An academic journal from Columbia University, this source is the first on the list to fully support the other side of the argument between song samplers and those being sampled. McGiverin begins the journal by arguing for the musician’s rights to be compensated for any and all portions of his work that are reproduced in another work. He then goes on to divide his work into three main portions: the first of which describes sampling and its implications in the music industry, the second applies the 1976 Copyright Act to sampling from phonorecords, and finally the third investigates state common law and rights of publicity in terms of musicians’ control over their original work.
A source of this nature is essential for any paper analyzing the issue of sampling in the music industry, seeing as it provides the exact counter-argument of a few of the sources found. McGiverin continues to refer to an artist’s sampled work as his or her “auditory identity,” giving great importance to the underlying bass lines and riffs that make up the background of a performance. In doing so, he asserts the value of these otherwise-overlooked aspects of a work. Seeing that they are often the portion involved in the sampling, they should be given greater significance and, as McGiverin believes, the original artist should be compensated for their use.
As mentioned above, this source is arguably the most important, simply because of the point of view that it represents. Although this paper has been unbiased in theory, the majority of the sources were all either neutral or in support of one side of the argument. By providing an intelligent and fresh insight into this half of the issue, this source is one of a few to complete the perspective in order to find a well-informed answer to the question concerning the limits and merits of digital sampling in the music industry.
This is the actual case in which Viacom filed an amended complaint, seeking punitive damages in addition to the statuory damages originally requested in the March 13, 2007 case.
In reference to my project, this provides an update to the ongoing case of Viacom v. Youtube. The request to amend for additional damages was denied. It was ordered that punitive damages could not be recovered in accordance with the Copyright Act.
Viacom Inernational Inc.v. YouTube, Inc. No. 95-02103. Southern District of New York District Ct. of the US. 7 March 2008.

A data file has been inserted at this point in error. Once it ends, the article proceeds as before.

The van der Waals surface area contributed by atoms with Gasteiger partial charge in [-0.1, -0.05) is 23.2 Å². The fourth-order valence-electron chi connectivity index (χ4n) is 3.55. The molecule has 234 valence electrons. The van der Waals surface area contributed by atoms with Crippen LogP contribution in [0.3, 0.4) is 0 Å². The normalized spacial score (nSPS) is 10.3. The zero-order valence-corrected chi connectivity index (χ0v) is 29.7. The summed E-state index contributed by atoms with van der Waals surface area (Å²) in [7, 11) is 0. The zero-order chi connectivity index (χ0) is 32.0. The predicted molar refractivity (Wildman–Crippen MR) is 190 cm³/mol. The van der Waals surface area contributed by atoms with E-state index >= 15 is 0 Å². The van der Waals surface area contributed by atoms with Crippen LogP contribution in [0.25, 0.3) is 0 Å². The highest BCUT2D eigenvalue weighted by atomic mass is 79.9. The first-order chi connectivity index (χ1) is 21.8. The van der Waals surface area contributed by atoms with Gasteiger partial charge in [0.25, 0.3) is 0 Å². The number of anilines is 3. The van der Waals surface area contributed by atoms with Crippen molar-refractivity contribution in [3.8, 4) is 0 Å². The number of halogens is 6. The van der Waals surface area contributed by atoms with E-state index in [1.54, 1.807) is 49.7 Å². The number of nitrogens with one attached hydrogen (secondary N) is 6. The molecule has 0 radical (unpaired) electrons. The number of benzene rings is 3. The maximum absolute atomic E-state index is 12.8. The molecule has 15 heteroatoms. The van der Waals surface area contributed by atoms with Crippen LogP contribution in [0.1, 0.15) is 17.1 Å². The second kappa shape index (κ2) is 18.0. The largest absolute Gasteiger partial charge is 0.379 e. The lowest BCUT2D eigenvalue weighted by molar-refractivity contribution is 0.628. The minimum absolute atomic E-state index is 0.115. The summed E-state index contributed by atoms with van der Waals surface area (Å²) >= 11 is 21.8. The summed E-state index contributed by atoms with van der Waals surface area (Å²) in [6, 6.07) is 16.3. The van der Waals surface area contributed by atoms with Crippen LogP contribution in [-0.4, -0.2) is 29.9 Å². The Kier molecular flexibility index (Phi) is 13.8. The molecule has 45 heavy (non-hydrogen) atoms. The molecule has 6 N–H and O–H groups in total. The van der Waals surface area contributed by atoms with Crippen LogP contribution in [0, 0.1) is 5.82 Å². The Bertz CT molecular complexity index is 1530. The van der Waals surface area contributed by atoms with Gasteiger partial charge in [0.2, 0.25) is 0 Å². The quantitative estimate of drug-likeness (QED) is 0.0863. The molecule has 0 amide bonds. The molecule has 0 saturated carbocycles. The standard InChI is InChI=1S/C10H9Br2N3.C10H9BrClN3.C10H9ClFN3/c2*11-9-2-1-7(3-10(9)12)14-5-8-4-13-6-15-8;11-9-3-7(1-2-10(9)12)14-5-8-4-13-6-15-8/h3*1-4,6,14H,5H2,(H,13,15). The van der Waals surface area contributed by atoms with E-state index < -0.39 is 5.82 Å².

The rights to intellectual property and the revenue thereof can make or break an entrepreneurial business. This book covers the gambit of trade secrets that tech-savvy entrepreneurs may need to protect intellectual property in the dynamic arena of copyright law, licensing, patenting, and trademark acquisition. The book makes examples of the infringement issues faced by international business icons such as Microsoft and Amazon.com.
As it pertains to my project, the book also goes over the provisions for statutory versus actual damages in the 1976 Copyright Act (115). These provisions are under review in the Viacom v. YouTube case.
Guide, Gilbert. The Entrepreneur's Guide to Patents, Copyrights, Trademarks, Trade Secrets & Licensing . New York: The Berkley Publishing Group, 2004
Intellectual property is taking on new forms in the digital media market. Consumers are exploring their creative license through the use of multimedia service providers in unprecidented ways. This surge of consumer digital media use is also bringing to a head new conflicts between intellectual property rights Creative Commons, and Digital Rights Management. This book explores this phenomenon and the various ways in which major digital media service providers are being effected by this rapidly changing market environment. Overviews of the business performance, legal goings on, and multimedia services of such industry icons as Google, Inc., Metro-Goldwyn-Mayer, Sony BMG, Napster and more are discussed.
In reference to my project, the book looks at precident intellectual property cases and gives insights into how the concepts within the 1976 Copyright Act are applicable to the cases. The author also notes that Google has aside $200 million in escrow to deal with inevitable litigation, lists the various number of litigations involving YouTube, and notes that these cases will set important precedents for future review of copyright law as it pertains to Internet videos (253).
Rimmer, Matthew. Digital Copyright and the Consumer Revolution: Hands Off My Ipod. Massachusetts: Edward Elgar Publishing, Inc., 2007